This is a remarkably good little book. It tells the tale of an ill-fated caravan journey between Baghdad and Armenia, and how the book’s protagonist and narrator, Masrur al-Adan, manages to survive bandit raids and the attentions of the vampyr stalking them.
The structure of the narrative is a tale within a tale, and in the final third goes even further to include several other tales within the tale within the tale. While this might sound complicated it’s surprisingly well done and obviously owes much of its origin to One Thousand and One Nights. The fact that most of the tale is told in the first person by Masrur gave the narrative a much more intimate feel for me, and gave the story a bite that it might not necessarily have had if told in the third person.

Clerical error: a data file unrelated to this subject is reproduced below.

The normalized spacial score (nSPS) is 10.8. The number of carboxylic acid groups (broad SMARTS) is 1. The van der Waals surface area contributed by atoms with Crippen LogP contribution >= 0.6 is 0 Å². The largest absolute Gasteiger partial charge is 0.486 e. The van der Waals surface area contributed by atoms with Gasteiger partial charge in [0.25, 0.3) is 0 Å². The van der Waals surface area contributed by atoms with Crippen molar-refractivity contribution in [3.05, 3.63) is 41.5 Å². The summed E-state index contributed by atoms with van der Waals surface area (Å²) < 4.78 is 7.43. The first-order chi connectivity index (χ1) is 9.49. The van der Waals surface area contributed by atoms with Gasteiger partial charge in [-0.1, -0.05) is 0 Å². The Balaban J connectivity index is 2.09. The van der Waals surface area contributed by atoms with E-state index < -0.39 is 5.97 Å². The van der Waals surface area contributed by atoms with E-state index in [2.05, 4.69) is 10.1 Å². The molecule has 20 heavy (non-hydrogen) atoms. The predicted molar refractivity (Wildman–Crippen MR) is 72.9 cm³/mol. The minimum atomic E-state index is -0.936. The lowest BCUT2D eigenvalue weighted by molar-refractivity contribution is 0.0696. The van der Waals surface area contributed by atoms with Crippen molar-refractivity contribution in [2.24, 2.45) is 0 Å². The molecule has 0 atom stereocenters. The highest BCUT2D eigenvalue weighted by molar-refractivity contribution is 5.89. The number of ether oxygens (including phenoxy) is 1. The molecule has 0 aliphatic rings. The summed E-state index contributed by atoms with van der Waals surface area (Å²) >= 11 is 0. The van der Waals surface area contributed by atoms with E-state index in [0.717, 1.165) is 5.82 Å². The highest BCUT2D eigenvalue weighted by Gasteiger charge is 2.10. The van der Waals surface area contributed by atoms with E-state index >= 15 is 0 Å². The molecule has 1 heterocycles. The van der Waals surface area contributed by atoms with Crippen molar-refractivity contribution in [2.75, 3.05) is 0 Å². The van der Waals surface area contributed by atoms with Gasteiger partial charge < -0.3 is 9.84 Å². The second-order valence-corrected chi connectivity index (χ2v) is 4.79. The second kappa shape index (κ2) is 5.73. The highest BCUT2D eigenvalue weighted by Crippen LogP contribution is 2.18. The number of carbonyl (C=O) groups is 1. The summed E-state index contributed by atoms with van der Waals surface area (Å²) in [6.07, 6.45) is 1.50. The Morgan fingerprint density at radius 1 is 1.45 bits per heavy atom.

There’s also a sense that Dracula and other similar works have had a small but significant influence on this tale. The growing sense of dread attributed to the characters is in a similar vein to that imparted by Jonathan Harker during his time travelling towards and then staying at Dracula’s castle, though it should be noted that the vampyr in this tale is not at all like the eponymous vampire in Stoker’s work. Indeed, by the end of the narrative the authors managed to provide an almost sympathetic view of the vampyr, something I never got from Stoker.
The seven micro tales told by the surviving characters at the end of the book are fantastic little stories in their own right, and the resolution of the conflict between the vampyr and the protagonists came as a bit of a surprise to me. Taken as a whole this is definitely a book worth reading, if you can find a copy; as far as I can tell it’s now out of print, which is a bit of a shame to be honest.
A strong four and a half stars.